Alumni connections helped two Monterey Institute students receive scholarships to participate in the Social Enterprise World Forum in Rio de Janeiro, Brazil in October.
Hope and Change for Venezuela
December 21, 2012
At the Monterey Institute's 2012 Winter Commencement, the elected student speaker was Maria Luisa Olivarria. The honor of giving this address was a fitting end for a student who has taken such a long and sometimes arduous path to graduation.
Maria's journey started a few years ago in Venezuela, where she was part of a student movement protesting the country's government.
"I fought so hard because, for the first time in my life, I felt my rights and freedom were in danger," Maria said. So she packed her bags and came to the United States to attend MIIS.
"I came to MIIS...because I saw that there could be hope for a better future," said Maria, who graduated with an MA In International Policy Studies. "Learning about the issues in other parts of the world helped me understand more clearly the issues in Venezuela."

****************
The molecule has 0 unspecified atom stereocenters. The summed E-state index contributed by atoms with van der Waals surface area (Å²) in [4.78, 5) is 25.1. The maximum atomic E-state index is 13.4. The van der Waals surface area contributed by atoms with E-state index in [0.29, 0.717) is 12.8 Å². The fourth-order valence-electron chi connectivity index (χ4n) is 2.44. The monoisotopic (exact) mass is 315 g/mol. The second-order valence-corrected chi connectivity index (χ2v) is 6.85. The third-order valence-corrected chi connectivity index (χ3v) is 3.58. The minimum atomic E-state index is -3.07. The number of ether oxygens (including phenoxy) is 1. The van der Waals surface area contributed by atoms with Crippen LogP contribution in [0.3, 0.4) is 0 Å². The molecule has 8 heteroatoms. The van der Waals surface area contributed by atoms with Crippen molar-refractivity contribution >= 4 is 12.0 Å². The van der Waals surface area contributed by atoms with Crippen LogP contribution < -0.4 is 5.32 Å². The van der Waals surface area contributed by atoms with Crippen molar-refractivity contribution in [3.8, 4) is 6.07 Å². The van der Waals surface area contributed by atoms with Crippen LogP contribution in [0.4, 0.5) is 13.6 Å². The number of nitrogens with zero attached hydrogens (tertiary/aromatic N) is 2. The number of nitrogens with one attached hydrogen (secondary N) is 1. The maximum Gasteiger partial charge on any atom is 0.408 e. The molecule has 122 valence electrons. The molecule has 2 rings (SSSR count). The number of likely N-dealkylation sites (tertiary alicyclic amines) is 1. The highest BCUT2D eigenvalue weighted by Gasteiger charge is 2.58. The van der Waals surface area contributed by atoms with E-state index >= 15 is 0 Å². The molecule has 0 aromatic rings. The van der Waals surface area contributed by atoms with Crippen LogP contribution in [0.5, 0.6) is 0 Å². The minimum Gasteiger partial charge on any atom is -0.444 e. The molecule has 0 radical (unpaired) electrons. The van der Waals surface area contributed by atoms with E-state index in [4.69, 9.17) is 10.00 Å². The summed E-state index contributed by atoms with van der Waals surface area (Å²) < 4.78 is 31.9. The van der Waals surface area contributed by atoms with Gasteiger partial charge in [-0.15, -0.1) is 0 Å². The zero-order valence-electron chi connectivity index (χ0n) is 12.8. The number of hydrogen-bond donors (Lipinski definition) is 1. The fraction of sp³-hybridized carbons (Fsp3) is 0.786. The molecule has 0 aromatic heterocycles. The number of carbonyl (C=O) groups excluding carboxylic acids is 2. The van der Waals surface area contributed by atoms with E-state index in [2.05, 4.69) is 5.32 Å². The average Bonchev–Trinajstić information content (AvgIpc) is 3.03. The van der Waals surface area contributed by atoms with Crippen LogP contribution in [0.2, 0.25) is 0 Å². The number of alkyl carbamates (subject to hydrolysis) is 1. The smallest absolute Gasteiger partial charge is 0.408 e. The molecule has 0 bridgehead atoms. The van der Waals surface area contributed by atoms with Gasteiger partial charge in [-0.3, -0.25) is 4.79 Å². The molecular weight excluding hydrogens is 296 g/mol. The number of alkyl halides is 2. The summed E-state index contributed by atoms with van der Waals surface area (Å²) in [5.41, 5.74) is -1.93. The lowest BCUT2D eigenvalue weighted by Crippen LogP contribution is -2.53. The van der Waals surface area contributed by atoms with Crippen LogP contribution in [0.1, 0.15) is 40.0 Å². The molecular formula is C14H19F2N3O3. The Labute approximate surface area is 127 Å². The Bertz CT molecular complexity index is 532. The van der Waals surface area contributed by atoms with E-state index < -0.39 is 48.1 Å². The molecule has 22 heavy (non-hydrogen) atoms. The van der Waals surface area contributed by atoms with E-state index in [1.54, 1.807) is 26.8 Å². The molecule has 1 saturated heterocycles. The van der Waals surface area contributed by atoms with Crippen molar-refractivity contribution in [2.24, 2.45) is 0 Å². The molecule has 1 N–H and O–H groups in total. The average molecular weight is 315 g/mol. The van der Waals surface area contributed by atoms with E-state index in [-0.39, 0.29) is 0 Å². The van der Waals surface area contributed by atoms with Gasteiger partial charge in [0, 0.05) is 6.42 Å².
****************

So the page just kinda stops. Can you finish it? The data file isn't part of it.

While at MIIS, she focused on her three biggest passions which are disarmament, development and peace-building.
"I believe it's exactly the three things my country needs right now," she said. "Disarmament to lower the armed violence and criminality, sustainable and achievable development that will boost the national economy, and peace-building to mend to broken ties in society."
Sadly, Maria does not see a lot of hope for Venezuela at this time. But, she is drawing inspiration from her father, a former politician who also had to leave the country on several occasions because of the political situation.
"He taught me how to give a good fight, even when odds are not in your favor," Maria said. "I know that one day there will be more grounds for hope and change."
And when that day comes, count on Maria to be there leading the charge.
Like this story? Here are a few suggestions:
The Herald’s December 6 front-page story on Monterey Institute student Tamara Patton (MANPTS ’12) highlights the impact that Patton’s research on geospatial analysis is already having on the work of nuclear nonproliferation professionals around the world.